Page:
With so many ways to watch video content these days, it’s a great time for the consumer, but it has also become an increasingly difficult time for the local media buyer. On this episode of Brandstorm, Michael Beach, CEO at Cross Screen Media, talks about his video advertising platform, which helps media buyers take some of the challenges out of buying broadcast, cable, connected TV, desktop mobile and social video content.
About Cross Screen Media
Cross Screen Media is a spinoff of a political agency called Target to Victory that Michael worked at in Washington, D.C. Frustrated by their own efforts to do audience targeting with video content, Michael and his team began investing in set top boxes from cable and satellite TV providers and other data sources, including media consumption habits from MRI and Scarborough, and even more recently, Automatic Content Recognition (ACR) from the data that is captured from Smart TVs. It was now possible to buy video content based on audience attributions and impressions, which is the same way advertisers currently buy digital advertising. By putting television and digital in the same audience-based currency, it was easier to compare and buy video content. Focusing only on video content, they launched their first television advertising platform in 2013. By 2016, they knew they had a platform that catered to media buyers’ needs and could be sold in local television markets. They closed the agency’s doors and created Cross Screen Media in 2017.
The Challenges for Local Advertisers Buying TV
Most TV stations sell their inventory based on ratings points. In smaller markets, however, about 70 percent of the video content doesn’t have a big enough audience sample to get a rating point. The ratings are so low for some programs, the ratings look like no one is watching.
Buying on impressions, however, allows advertisers to buy against digital and do some audience targeting. Michael believes the future for the ad seller will be to make impressions more valuable by tailoring them to the audience. Advertisers who know their target audience will be more willing buy programming that can deliver the audience they want. That’s good news for TV providers. They will be able to, at least in the short term, sell more inventory. Television will be more affordable for the advertiser who wants to by those programs with lower viewership because they deliver the right audience target.
Another challenge is that the way things are trending, there will be fewer impressions on average to sell. Video content has grown by more than 300 percent over the last 10 years. Back then, there were about 200 scripted shows on television. This past year, there were more than 600 shows and this trend isn’t expected to change. There will be more programming in 2020 than 2019. In fact, while social media and digital has seen substantial growth the past 10 years, Michael says video content is about to explode.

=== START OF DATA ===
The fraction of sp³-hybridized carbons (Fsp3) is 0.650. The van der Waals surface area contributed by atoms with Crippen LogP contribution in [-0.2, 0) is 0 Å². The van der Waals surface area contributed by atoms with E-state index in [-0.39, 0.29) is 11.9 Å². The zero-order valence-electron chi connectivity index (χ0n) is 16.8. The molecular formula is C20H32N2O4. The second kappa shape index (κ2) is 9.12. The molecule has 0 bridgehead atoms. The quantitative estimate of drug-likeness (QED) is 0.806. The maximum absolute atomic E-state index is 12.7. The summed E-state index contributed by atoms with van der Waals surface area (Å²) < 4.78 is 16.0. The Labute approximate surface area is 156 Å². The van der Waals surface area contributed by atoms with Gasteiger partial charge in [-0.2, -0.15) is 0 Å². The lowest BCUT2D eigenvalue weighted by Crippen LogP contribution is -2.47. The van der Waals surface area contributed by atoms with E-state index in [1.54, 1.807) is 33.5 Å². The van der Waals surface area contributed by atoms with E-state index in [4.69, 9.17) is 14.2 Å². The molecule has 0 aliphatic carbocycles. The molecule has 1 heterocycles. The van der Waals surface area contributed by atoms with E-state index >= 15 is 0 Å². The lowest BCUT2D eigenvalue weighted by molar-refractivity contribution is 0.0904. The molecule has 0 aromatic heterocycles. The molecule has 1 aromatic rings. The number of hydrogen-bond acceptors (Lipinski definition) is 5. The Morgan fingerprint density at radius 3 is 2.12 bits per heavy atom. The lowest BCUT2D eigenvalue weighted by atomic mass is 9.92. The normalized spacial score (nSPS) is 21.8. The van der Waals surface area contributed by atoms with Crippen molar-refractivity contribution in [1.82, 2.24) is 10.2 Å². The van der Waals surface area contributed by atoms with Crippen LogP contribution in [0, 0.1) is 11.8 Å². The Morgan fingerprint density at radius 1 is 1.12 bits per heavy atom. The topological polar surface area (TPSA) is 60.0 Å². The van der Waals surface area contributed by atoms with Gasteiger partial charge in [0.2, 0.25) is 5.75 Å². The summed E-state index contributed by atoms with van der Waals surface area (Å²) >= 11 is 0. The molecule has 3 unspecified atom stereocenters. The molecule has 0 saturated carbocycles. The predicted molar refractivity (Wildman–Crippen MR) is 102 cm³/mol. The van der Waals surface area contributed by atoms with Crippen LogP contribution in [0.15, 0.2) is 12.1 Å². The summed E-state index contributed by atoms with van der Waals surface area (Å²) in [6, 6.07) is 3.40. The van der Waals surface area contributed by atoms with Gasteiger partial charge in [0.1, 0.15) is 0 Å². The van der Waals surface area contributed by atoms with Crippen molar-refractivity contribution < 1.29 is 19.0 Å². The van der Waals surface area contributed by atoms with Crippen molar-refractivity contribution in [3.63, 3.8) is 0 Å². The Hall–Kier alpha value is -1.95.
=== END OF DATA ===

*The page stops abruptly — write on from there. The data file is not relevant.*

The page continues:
Right now, TV has low targeting, but high attention. Digital is the opposite, high targeting, low attention. Connected TV is really exciting to Michael because it has the potential to be both.
All this will change over the next 5 years, according to Michael, and it will happen in three phases. In Phase 1, which is where we are now, about 50 percent of the video content is bought using age and gender demos. along with some audience targeting. In about three years, in Phase 2, there will be more audience targeting and audience attributions will grow in importance. By Phase 3, in 5 years, audience attribution will be the key component of the video spend and will be driven by how much foot traffic is generated or how many transactions are made.
How Cross Screen Media Makes Media Buying Easier
Michael says pricing for the Cross Screen platform varies and is primarily based on the number of markets bought. Onboarding is pretty quick for ad agencies, and usually takes less than two weeks. Cross Screen takes an advertiser’s customer data or information from a CRM and uses its national consumer file with more than 1500 attributes. The attributes can be used to build out a strategic audience. The platform provides different buying options and allows for cross-screen comparisons in broadcast, cable, connected TV, desktop mobile and social video content.
Buyers can then target consumer content and figure how to balance it across the various screens. With one place to bring everything together buyers can figure out who the target is, how that target consumes video content, what it will cost and then tweak the buy from there.
It will take some time for buyers to become screen-agnostic, where they won’t care about what content they are watching and only buy content that delivers their audience.
Mike believes eventually impression-based selling will make it easier for TV media buyers to buy more digital and vice versa, but it will also come in phases. Right now, the ad agency may still have a TV media buying team and a digital buying team planning and buying separately. Eventually, those two teams will work together, and ultimately the same team will understand both video and digital content.
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